The Appellate Court reiterated that being on-call does not necessarily mean that employee is performing work, and remaining available to work is not the same as actually working

Employer Takeaway

Prior rulings and Department of Labor Standards Enforcement opinions were contradictory as to the extent of control employers could impose on employees during rest breaks. 

This case provides helpful guidance for employers regarding obligations pursuant to California’s rest break requirements.  Pursuant to this case, employers may not require employees to work, but are not required to relieve employees of all duty, during rest breaks.

 

 

Nicole Kamm is an Employer Defense Attorney experienced in wage and hour and other employee class action law suits. Contact her via email: nkamm@lewitthackman.com or by phone: 818.907.3235 for more information.

Disclaimer:
This Blog/Web Site is made available by the lawyer or law firm publisher for educational purposes only, to provide general information and a general understanding of the law, not to provide specific legal advice. By using this blog site you understand there is no attorney client relationship between you and the Blog/Web Site publisher. The Blog/Web Site should not be used as a substitute for obtaining legal advice from a licensed professional attorney in your state.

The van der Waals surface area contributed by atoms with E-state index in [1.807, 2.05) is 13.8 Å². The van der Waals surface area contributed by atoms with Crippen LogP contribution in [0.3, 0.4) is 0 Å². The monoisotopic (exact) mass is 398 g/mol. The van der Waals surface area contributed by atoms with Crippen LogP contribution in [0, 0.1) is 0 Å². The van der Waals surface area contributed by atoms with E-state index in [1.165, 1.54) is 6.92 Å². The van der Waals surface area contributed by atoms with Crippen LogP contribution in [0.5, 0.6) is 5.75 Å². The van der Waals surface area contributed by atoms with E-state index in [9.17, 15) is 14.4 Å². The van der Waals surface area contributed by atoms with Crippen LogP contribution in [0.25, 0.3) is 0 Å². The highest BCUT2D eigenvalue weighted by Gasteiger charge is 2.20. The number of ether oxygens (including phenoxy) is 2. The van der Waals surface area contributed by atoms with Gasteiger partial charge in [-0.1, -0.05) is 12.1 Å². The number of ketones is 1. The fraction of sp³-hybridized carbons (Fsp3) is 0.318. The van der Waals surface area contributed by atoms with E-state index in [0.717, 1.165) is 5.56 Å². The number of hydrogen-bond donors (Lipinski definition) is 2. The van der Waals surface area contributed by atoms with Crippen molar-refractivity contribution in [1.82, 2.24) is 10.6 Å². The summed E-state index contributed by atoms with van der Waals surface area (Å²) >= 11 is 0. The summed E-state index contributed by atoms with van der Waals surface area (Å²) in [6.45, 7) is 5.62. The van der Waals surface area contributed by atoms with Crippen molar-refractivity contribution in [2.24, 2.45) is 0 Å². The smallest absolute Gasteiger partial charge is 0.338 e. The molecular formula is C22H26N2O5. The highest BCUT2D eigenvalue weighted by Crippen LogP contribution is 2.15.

Friday
Jan302015

Hitting the Wall: Facebook and Divorce

Divorce LawyerChild Custody and Support Attorney

by Vanessa Soto Nellis
818.907.3274

 

A new survey sponsored by a group in the UK links Facebook to 33 percent of all divorces, up from a 2009 study that cites the social media site in 20 percent of divorce filings.

Facebook and DivorceFacebook can serve as a conduit for people reuniting with old flames or meeting new partners. Spouses get concerned when they realize their significant others are spending more time online, getting texts in the middle of the night, or are suddenly very possessive of their phones, tablets and computers.

But whether or not Facebook is actually a cause of divorce remains to be seen – it could be that people who are unhappy in their relationships log in to social media sites more often as a means of escape, or to seek advice or emotional support.

Social Media & Grounds For Divorce

Since California is a no fault divorce state, spending more time online or engaging in virtual or actual affairs is not necessarily relevant in the eyes of a Family Law Court.

What many divorce lawyers can use however, is evidence from Facebook, Twitter and other social media platforms that show a soon-to-be ex-spouse is not fully disclosing financial assets, which could affect the equitable distribution of property or financial liability.